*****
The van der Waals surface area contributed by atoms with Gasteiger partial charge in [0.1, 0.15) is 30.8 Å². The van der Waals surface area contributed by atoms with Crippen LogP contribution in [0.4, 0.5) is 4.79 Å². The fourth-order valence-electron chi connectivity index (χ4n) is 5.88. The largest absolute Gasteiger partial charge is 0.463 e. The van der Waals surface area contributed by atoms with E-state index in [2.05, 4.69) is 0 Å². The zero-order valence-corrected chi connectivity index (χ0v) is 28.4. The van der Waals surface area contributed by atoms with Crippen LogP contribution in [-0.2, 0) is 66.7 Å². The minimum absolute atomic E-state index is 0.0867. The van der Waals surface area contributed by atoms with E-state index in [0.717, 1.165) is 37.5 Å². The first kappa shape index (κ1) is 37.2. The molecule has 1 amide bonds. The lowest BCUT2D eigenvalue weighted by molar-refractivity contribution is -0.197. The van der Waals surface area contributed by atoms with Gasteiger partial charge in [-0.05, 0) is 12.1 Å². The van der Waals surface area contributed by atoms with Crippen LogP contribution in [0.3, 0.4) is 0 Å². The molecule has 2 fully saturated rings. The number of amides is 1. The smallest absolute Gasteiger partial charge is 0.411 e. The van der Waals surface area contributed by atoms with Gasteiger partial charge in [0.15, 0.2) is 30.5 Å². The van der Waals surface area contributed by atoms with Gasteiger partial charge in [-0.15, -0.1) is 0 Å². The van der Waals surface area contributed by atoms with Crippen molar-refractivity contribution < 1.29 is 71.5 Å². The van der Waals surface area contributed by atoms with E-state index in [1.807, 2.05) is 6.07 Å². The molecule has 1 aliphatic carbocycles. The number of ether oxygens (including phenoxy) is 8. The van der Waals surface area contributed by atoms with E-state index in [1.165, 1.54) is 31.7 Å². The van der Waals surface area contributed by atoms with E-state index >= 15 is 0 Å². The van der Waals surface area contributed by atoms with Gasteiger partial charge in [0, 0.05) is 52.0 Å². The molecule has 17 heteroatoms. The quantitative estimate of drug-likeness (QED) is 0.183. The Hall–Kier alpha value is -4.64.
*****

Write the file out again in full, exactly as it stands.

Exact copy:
The van der Waals surface area contributed by atoms with Gasteiger partial charge in [0.1, 0.15) is 30.8 Å². The van der Waals surface area contributed by atoms with Crippen LogP contribution in [0.4, 0.5) is 4.79 Å². The fourth-order valence-electron chi connectivity index (χ4n) is 5.88. The largest absolute Gasteiger partial charge is 0.463 e. The van der Waals surface area contributed by atoms with E-state index in [2.05, 4.69) is 0 Å². The zero-order valence-corrected chi connectivity index (χ0v) is 28.4. The van der Waals surface area contributed by atoms with Crippen LogP contribution in [-0.2, 0) is 66.7 Å². The minimum absolute atomic E-state index is 0.0867. The van der Waals surface area contributed by atoms with E-state index in [0.717, 1.165) is 37.5 Å². The first kappa shape index (κ1) is 37.2. The molecule has 1 amide bonds. The lowest BCUT2D eigenvalue weighted by molar-refractivity contribution is -0.197. The van der Waals surface area contributed by atoms with Gasteiger partial charge in [-0.05, 0) is 12.1 Å². The van der Waals surface area contributed by atoms with Crippen LogP contribution in [0.3, 0.4) is 0 Å². The molecule has 2 fully saturated rings. The number of amides is 1. The smallest absolute Gasteiger partial charge is 0.411 e. The van der Waals surface area contributed by atoms with Gasteiger partial charge in [0.15, 0.2) is 30.5 Å². The van der Waals surface area contributed by atoms with Gasteiger partial charge in [-0.15, -0.1) is 0 Å². The van der Waals surface area contributed by atoms with Crippen molar-refractivity contribution < 1.29 is 71.5 Å². The van der Waals surface area contributed by atoms with E-state index in [1.807, 2.05) is 6.07 Å². The molecule has 1 aliphatic carbocycles. The number of ether oxygens (including phenoxy) is 8. The van der Waals surface area contributed by atoms with E-state index in [1.165, 1.54) is 31.7 Å². The van der Waals surface area contributed by atoms with E-state index >= 15 is 0 Å². The van der Waals surface area contributed by atoms with Gasteiger partial charge in [0, 0.05) is 52.0 Å². The molecule has 17 heteroatoms. The quantitative estimate of drug-likeness (QED) is 0.183. The Hall–Kier alpha value is -4.64.